Can You Afford Retirement?

© www.canstockphoto.com / EyeMark

One of the most common reasons why clients seek our services is retirement. And there are many questions involved in the topic: how to determine if you can afford to retire, how to invest in order to be able to retire, how to invest after retirement, how to get a handle on how much it costs to live in retirement. Sometimes people put off planning because there is so much about the future that is unknown, it seems futile. But we can always get an idea of what is likely to happen, and that is the basis for planning.

The first task is to be able to fill in the blank in this sentence: “I think retirement will work out for me, because I will have ______ dollars coming in every month and that will let me live as I planned to.” We believe this is a better approach than using some percentage of pre-retirement income.

We know from working with hundreds of people over the years there is a wide range of actual outlays people in different circumstances spend in retirement. The key factor for you, however, is how much money you will need to do what you want to do. Some people travel, others do more gardening. One takes money, the other saves money. We can help you determine what you will need for your retirement.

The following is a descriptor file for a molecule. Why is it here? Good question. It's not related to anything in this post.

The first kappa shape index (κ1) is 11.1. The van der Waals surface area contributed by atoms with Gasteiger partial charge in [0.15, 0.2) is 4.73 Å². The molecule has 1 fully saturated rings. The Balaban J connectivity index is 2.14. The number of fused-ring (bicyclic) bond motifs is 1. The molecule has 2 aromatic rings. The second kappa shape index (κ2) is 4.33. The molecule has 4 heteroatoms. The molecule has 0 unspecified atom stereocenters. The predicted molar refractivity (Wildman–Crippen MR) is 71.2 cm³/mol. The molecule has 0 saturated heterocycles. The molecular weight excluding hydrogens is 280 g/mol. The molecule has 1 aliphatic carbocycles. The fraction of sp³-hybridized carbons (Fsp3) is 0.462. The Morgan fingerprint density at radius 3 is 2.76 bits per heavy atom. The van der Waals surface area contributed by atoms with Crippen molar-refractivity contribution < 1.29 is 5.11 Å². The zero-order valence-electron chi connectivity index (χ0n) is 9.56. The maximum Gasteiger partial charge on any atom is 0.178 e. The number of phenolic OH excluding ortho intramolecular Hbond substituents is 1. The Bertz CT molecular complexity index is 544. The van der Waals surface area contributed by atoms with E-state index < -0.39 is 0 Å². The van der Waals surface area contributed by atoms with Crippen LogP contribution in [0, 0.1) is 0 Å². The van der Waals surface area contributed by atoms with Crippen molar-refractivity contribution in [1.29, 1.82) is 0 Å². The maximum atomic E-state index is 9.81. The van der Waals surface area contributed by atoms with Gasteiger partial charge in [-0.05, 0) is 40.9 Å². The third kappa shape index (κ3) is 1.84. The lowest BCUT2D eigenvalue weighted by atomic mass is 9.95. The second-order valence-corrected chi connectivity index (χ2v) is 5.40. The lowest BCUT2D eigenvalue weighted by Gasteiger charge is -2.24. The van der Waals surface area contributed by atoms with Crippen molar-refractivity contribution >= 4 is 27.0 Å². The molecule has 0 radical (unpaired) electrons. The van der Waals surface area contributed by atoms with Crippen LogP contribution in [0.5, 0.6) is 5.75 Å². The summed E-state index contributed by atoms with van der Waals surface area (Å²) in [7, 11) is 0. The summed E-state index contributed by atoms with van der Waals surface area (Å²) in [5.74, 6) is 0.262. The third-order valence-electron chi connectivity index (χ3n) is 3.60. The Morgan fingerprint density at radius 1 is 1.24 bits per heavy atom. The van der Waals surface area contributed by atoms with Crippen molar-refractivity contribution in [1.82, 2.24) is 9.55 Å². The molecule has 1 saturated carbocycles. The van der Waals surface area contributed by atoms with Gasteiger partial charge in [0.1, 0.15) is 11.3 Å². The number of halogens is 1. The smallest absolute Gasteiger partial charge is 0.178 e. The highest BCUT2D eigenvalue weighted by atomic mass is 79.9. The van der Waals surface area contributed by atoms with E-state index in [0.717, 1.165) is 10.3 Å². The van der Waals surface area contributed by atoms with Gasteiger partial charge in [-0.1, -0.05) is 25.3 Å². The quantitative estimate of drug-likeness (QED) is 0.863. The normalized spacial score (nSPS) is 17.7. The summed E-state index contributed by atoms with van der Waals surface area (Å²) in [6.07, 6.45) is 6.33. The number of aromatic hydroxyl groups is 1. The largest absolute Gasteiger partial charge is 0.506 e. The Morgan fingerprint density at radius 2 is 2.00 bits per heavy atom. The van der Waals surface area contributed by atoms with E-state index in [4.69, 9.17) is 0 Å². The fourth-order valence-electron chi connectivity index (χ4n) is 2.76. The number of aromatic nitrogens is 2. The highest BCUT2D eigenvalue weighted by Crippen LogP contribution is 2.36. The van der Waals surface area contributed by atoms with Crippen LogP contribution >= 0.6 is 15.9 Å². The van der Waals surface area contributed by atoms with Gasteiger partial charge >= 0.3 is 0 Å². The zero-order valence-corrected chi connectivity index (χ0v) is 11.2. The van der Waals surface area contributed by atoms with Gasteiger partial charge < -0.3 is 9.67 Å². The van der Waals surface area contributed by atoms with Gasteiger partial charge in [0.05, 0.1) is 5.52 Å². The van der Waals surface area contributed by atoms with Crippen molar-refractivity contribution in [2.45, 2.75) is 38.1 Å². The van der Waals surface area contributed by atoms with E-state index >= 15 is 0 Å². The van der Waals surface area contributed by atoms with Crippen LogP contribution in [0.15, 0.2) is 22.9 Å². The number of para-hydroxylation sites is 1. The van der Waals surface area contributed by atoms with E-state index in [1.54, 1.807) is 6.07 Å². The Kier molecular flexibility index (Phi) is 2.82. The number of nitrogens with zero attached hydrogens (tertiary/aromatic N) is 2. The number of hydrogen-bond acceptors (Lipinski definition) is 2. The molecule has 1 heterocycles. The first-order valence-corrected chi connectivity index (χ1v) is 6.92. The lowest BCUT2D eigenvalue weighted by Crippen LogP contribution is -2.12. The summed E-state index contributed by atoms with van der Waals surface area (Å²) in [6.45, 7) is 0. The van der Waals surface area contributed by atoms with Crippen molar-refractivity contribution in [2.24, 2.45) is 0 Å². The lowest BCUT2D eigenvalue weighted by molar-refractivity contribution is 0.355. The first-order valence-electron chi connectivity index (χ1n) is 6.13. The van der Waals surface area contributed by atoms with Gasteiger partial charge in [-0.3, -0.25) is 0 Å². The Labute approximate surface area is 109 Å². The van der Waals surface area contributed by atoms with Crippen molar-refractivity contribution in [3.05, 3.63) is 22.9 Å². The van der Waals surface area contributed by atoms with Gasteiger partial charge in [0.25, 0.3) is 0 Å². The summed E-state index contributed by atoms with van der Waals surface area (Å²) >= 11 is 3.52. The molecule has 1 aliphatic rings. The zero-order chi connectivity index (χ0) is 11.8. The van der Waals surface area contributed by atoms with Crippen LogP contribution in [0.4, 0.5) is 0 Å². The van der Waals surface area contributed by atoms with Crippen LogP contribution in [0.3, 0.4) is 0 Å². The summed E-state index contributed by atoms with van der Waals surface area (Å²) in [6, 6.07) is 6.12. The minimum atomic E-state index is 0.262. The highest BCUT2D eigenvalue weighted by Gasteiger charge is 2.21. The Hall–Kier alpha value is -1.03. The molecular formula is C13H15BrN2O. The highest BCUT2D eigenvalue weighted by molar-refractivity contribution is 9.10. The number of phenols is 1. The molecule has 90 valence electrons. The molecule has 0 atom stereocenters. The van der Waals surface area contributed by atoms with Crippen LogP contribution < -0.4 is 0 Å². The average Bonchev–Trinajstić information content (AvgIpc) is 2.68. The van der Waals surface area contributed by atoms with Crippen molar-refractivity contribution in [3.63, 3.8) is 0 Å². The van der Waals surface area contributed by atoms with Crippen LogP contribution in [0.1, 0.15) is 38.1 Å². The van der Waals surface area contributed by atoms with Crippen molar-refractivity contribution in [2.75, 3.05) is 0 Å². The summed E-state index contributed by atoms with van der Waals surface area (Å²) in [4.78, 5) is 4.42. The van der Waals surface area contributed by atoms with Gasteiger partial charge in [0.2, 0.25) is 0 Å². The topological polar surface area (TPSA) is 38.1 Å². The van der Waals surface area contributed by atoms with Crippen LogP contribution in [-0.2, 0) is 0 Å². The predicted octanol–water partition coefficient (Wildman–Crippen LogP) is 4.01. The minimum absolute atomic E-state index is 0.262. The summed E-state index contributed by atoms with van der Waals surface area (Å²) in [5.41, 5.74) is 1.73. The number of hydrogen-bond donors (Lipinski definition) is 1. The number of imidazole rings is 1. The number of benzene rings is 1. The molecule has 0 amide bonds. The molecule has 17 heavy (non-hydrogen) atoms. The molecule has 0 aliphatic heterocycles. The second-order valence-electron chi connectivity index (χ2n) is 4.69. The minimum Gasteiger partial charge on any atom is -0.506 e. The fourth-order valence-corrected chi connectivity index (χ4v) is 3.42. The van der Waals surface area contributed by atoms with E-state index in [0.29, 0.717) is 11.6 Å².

The planning process might be vague or uncertain at the beginning, especially if you are seven or ten or more years away from retirement. As the years go by and you get closer, your plans will gain precision. After all it is much easier to predict a year or two ahead than a decade or two ahead. So the best course of action is to get started on a course of action. You can fine-tune your plans as you go along.

The second step is to add up the resources that will help provide income in retirement. These include monthly benefit amounts like Social Security and pensions, as well as lump sum retirement savings in the form of IRA’s or 401(k) or other retirement accounts, and other savings and investments.

Once you have a sense of your retirement income needs and resources, we can start in on the arithmetic and projections that will help you understand if you are on track. The next article in this series will cover our methods and philosophy for retirement calculations and investments.

If you would like to discuss your situation in detail, please schedule an in-office meeting or telephone conference. We enjoy the discussion, and never charge for it.